Posted March 17, 2010
I didn't know the history behind St. Patrick's day until I was an adult. All I
knew was that on that day, everyone was supposed to wear green. Leprechauns
and shamrocks were my only indoctrination. It was all rather silly, but a good excuse
to help the teachers change out classroom decorations.
At last, I learned that St. Patrick was from Britain and had been kidnapped as a 16-year-old boy.
The Irish raiders took him back to Ireland where he spent six years in captivity. A shepherd,
he became a devout Christian and sought the Lord during the lonely days and nights.
He claimed to have two revelations from God. He believed God spoke to him in a dream telling
him it was time to leave Ireland. He walked 200 miles to the coast where he found a
ship to take him home. After arriving, he believed God told him in another dream
that he was supposed to be a missionary to the Irish.
As always, it's sometimes difficult to convert nonbelievers. So he mixed in pagan beliefs so
Christianity wouldn't be as hard a pill to swallow. Since the Irish were used to honoring
their gods with fire, St. Patrick incorporated their pagan rituals into his lessons of
Christianity. He superimposed the sun onto the Christian cross because it was a powerful
Irish symbol. I suppose he reasoned the Irish wouldn't accept the simple truth - God sent
his Son and Jesus nailed to two pieces of wood was the simple truth of what it took to save mankind. Not one bonfire, rising sun, or pint of Guinness could do it.
But as usual, humans have to spice up every holiday to make it a little more majestic, a little more
spectacular, with just a little more pizzazz. Dyeing the Chicago River was a wee bit excessive for trying
to get our nation to "go green." Surely overworked teachers in Chicago could have used a bit more
green in their wallets rather than having the money dumped in the river.
But not to rain on someone else's parade, after all I'm part Irish too, I'll let others do it, anonymously of course.
Some comments I've read :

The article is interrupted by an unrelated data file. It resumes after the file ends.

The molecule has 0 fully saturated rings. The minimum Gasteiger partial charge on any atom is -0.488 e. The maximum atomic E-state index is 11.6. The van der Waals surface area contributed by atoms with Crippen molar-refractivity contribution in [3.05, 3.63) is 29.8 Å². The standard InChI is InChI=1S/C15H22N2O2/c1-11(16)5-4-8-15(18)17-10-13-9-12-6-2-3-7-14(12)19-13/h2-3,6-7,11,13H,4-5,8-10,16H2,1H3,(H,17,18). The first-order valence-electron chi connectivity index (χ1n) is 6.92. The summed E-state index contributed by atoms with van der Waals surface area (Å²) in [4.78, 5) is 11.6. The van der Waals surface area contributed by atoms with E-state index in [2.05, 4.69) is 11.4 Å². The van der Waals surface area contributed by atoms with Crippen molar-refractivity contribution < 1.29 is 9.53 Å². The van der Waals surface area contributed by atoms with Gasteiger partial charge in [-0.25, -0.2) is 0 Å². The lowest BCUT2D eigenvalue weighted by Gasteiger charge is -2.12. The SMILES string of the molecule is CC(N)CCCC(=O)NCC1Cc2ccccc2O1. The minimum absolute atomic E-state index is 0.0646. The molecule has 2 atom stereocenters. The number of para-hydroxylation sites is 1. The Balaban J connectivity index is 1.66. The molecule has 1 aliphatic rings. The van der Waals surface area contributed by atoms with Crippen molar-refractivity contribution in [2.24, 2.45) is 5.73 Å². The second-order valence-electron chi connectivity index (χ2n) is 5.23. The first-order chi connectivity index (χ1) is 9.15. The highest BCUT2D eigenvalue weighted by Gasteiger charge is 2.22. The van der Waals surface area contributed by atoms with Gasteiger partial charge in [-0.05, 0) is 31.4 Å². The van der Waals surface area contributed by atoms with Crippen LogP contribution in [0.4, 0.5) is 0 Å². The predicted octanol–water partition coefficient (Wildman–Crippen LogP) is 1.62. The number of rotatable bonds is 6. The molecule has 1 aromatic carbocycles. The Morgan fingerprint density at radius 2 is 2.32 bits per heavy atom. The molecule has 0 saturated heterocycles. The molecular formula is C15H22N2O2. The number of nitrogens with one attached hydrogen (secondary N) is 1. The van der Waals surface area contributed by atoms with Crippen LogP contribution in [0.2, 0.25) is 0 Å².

"I am proud of my Irish heritage. I realize it was never about partying and drinking. I thank
God for inspiring St. Patrick to explain the Trinity -Father, Son, Holy Ghost - to the Irish by using
those precious three leaves of the shamrock. And just think, when you find a four leaf clover, that fourth leaf is supposed to be YOU!
"I'm sad that the spirit of the Holy Day about love and family is being drowned in alcohol and excess. Wonderful Irish do not follow the example of the low brow diaspora in America!"
(OUCH! That was directed toward me and my kin.)
"Funny, St. Pat drove out the snakes and transformed Ireland into a land that serves the Lord and now good ole America sent the devil back in the form of drunkeness and overindulgence."
(DOUBLE OUCH! I seriously doubt the devil ever leaves anybody alone for long even with
America hogging his time. He's never kept his demons on a tight leash.)
"Don't kid yourself - it's about Guinness." (Now there's someone who hasn't yet fallen into his drink.)
"The first St. Paddy's I'm actually sober. Thank you Jesus." (Now here's someone who can see past a bonfire and a rising sun.)
And those were just a few comments I read, America taking the blame, however, in recent years, Dublin has been cashing in after they've watched America turn the holiday into a moneymaking scheme and as one person said, 'drinking their skulls off.' Perhaps we could remember that in all things - moderation is key.
And I'm grinning here, but when my pond turns green, I know it's full of scum and I can't wait for a
fresh hard rain to freshen it again. "As water reflects the face, so a man's heart reflects the man."
And when a hard rain won't fix the problem, every now and then, we all could stand a little dredge work.
photo credits to Nam Y. Huh/AP